Arrow – “Spartan” Pictured (L-R): Emily Bett Rickards as Felicity Smoak, Kacey Rohl as Alena Whitlock, Rick Gonzalez as Rene Ramirez/Wild Dog, Juliana Harkavy as Dinah Drake/Black Canary, Ernie Hudson as General Stewart, David Ramsey as John Diggle/Spartan and Stephen Amell as Oliver Queen/Green Arrow — Photo: Dean Buscher/The CW — © 2019 The CW Network, LLC. All Rights Reserved.

“Every child deserves to believe that his father is a hero and believing it, you became one.”

As we close in on that final road heading towards Arrow’s season seven finale, Oliver and the gang are still doing their damnedest to track down Emiko and the Ninth Circle. When Oliver and Diggle interrupt Virgil—a Ninth Circle operative—in the midst of an exchange with a rogue A.R.G.U.S. agent, they get their first lead on the Ninth Circle’s biggest picture…and during it all, the themes of family and truth are revisited.

Diggle’s story takes center stage in “Spartan” as he confronts his issues with his stepfather, General Stewart. (Photo: Dean Buscher/The CW – 2019 The CW Network, LLC. All Rights Reserved)

Unlike last week, Oliver’s not wholly relegated to the background. Much of the plot in “Spartan” centers around his attempts to get any information that will lead him to Emiko so he can try once again to reach his half-sister and dissuade her from this path of destruction she seems so intent on following. And despite the urgency of this narrative plot, Diggle is the focal point of this episode. Aptly titled after his code name, John must come to terms with the tension built over the years between him and General Roy Stewart, his stepfather and former CO of John’s deceased father. It’s obvious early on that their relationship is familial in nature. After all, there is nothing like family to truly carve a hole into someone’s psyche.

The origins of John’s disdain for his stepfather are complex: not only does he blame Stewart for his father’s death but the “tough love” the general showed both John and Andy growing up, not to mention the fact that he sidles his way into John’s life so soon after his father’s death is a prime catalyst for a lasting resentment. So it should come as no surprise that the two of them are paired together and eventually captured by Dante as he searches for the codes to Cygnus X-1, a biological agent capable of eating through any substance. As poignant as their dynamic is, it’s difficult not to look past some of the rushed plot points of this season that “Spartan” highlights.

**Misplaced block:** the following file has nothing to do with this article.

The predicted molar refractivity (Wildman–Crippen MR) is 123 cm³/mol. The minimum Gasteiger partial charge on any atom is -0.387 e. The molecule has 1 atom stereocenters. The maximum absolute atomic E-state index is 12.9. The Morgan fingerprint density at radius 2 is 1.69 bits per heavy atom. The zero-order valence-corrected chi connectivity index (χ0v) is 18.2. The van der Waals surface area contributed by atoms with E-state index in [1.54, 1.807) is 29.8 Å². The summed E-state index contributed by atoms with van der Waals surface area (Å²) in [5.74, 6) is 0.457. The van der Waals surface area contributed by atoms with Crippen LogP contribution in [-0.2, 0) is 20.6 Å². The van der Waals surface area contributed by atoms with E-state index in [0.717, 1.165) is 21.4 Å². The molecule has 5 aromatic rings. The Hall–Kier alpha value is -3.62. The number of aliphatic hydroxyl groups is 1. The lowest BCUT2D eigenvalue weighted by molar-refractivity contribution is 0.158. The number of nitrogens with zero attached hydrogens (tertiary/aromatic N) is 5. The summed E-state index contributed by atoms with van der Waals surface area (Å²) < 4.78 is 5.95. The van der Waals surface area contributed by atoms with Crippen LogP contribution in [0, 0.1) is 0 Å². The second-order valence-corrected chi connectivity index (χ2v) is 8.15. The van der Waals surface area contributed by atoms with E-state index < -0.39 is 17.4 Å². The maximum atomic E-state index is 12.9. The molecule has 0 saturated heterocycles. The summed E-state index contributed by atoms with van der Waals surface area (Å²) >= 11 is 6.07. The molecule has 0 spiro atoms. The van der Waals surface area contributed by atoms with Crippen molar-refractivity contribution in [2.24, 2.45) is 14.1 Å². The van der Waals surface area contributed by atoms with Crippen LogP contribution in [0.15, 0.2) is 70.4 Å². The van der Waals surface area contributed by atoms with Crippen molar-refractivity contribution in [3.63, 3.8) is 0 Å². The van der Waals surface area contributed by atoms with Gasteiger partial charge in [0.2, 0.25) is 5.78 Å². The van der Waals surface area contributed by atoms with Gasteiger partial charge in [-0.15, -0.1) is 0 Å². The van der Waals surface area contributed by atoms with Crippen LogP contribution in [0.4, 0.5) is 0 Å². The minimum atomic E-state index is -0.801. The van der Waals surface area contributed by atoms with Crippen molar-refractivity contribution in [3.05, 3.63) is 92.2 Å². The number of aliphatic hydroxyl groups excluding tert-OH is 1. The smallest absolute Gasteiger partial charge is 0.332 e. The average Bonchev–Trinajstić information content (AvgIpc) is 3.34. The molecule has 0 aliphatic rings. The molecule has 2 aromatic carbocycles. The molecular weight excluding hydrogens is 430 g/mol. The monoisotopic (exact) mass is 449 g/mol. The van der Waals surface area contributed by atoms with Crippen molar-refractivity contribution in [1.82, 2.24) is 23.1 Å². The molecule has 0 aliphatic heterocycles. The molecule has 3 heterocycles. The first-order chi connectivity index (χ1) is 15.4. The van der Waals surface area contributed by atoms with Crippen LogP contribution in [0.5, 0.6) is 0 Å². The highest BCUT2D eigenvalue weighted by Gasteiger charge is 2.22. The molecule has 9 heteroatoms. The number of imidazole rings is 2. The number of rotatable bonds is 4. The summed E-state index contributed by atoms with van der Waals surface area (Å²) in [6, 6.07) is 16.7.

The last couple of peeks into the future have added a pit of bit of depth to the season. (Photo: Jack Rowand/The CW – 2019 The CW Network, LLC. All Rights Reserved)

As blazingly impressive as his introduction was, Adrian Paul’s Dante has fizzled out just as quickly. Instead of him being the brains behind the Ninth Circle, the writers have posited Emiko in that role, a role wholly unsuited for her and even more unbelievable. Dante’s fate after Emiko learns the truth of her mother’s death, provided he is truly dead, is a prime example of how a show can absolutely waste a character. The swerve they tried to convey with Emiko working with the Ninth Circle was initially a strong one, though it crumbled the moment she was given leadership over the massively secret organization.

More immediately, however, is, now that she knows who killed her mother, what is the point of her continuing along the Ninth Circle’s mission? Is she a true believer now, married to the cause or were her actions purely driven by that feeling of loss, of being alone with no family to call her own? With three weeks left, it’s doubtful she’ll ‘see the light’ prior to the finale which doesn’t bode well for the drama to play out these next few episodes in anything other than a disappointing fashion.

But back to the strength of “Spartan” in John and his stepfather’s reconciliation. As it turns out, the majority of Diggle’s anger at the general is because he let John’s father die. Or that was the official report anyway. The truth—gathered thanks to Felicity’s hacking skills—is that John’s father was the one responsible for his own death. General Stewart hid the truth because he thought it best served John to see his father as a hero. Whether or not this was the right choice could be argued; what can’t be argued is the man John came to be. And at the end of the day, at least for “Spartan”, that’s all that matters.

Nota Bene

  • The flash forward in this episode was kept to a minimum (thankfully) but offered some good content. Diggle’s biological son, John Jr., seems to have gone the way of his deceased uncle Andy. Head of the Deathstroke gang, JJ is on the opposite side of the fight against Connor, even sending his goons to eliminate his adopted brother. That coupled with the obvious attraction between Mia and Connor, and this future time has consistently hit on some good character moments, despite my indifference to the Galaxy One conspiracy plot as a whole.
  • So now that Archer has been scrapped, Felicity and Alena look to rebuild it, better than ever but this time in a way that it doesn’t benefit the bad guys. Unfortunately for Felicity, she doesn’t understand that, no matter the precautions she may take, any weapon or system, no matter the altruism involved in creating it, can be used for the wrong side. And as the future shows, her work is destined to be put to nefarious use.


What are your thoughts and predictions on this episode of ‘Arrow’? Let us know below!